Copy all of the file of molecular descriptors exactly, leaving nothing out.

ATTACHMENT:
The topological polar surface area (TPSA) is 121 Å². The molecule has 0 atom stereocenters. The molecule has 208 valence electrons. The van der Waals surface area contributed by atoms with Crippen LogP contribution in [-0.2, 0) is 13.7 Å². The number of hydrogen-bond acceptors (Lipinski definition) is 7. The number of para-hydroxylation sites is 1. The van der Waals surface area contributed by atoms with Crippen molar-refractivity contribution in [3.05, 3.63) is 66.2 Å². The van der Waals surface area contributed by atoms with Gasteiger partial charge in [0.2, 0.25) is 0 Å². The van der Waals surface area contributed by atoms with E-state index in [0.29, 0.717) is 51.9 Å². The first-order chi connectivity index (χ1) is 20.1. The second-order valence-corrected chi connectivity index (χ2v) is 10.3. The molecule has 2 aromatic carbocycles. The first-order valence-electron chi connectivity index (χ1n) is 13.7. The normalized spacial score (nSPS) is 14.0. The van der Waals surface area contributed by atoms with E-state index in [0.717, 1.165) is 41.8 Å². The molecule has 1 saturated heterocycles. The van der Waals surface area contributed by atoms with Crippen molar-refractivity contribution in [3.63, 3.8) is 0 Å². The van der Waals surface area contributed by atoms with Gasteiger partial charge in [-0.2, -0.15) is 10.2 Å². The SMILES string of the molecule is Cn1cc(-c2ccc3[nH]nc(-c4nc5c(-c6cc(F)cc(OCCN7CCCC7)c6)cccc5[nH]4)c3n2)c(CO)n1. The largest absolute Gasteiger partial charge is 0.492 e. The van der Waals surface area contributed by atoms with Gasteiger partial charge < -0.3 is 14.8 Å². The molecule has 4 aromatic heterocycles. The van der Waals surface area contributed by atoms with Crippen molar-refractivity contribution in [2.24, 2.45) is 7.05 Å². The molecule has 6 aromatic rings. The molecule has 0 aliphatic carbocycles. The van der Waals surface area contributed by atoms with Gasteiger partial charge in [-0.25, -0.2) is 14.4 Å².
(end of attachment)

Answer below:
The topological polar surface area (TPSA) is 121 Å². The molecule has 0 atom stereocenters. The molecule has 208 valence electrons. The van der Waals surface area contributed by atoms with Crippen LogP contribution in [-0.2, 0) is 13.7 Å². The number of hydrogen-bond acceptors (Lipinski definition) is 7. The number of para-hydroxylation sites is 1. The van der Waals surface area contributed by atoms with Crippen molar-refractivity contribution in [3.05, 3.63) is 66.2 Å². The van der Waals surface area contributed by atoms with Gasteiger partial charge in [0.2, 0.25) is 0 Å². The van der Waals surface area contributed by atoms with E-state index in [0.29, 0.717) is 51.9 Å². The first-order chi connectivity index (χ1) is 20.1. The second-order valence-corrected chi connectivity index (χ2v) is 10.3. The molecule has 2 aromatic carbocycles. The first-order valence-electron chi connectivity index (χ1n) is 13.7. The normalized spacial score (nSPS) is 14.0. The van der Waals surface area contributed by atoms with E-state index in [0.717, 1.165) is 41.8 Å². The molecule has 1 saturated heterocycles. The van der Waals surface area contributed by atoms with Crippen molar-refractivity contribution in [3.63, 3.8) is 0 Å². The van der Waals surface area contributed by atoms with Gasteiger partial charge in [-0.2, -0.15) is 10.2 Å². The SMILES string of the molecule is Cn1cc(-c2ccc3[nH]nc(-c4nc5c(-c6cc(F)cc(OCCN7CCCC7)c6)cccc5[nH]4)c3n2)c(CO)n1. The largest absolute Gasteiger partial charge is 0.492 e. The van der Waals surface area contributed by atoms with Gasteiger partial charge < -0.3 is 14.8 Å². The molecule has 4 aromatic heterocycles. The van der Waals surface area contributed by atoms with Crippen molar-refractivity contribution in [2.24, 2.45) is 7.05 Å². The molecule has 6 aromatic rings. The molecule has 0 aliphatic carbocycles. The van der Waals surface area contributed by atoms with Gasteiger partial charge in [-0.25, -0.2) is 14.4 Å².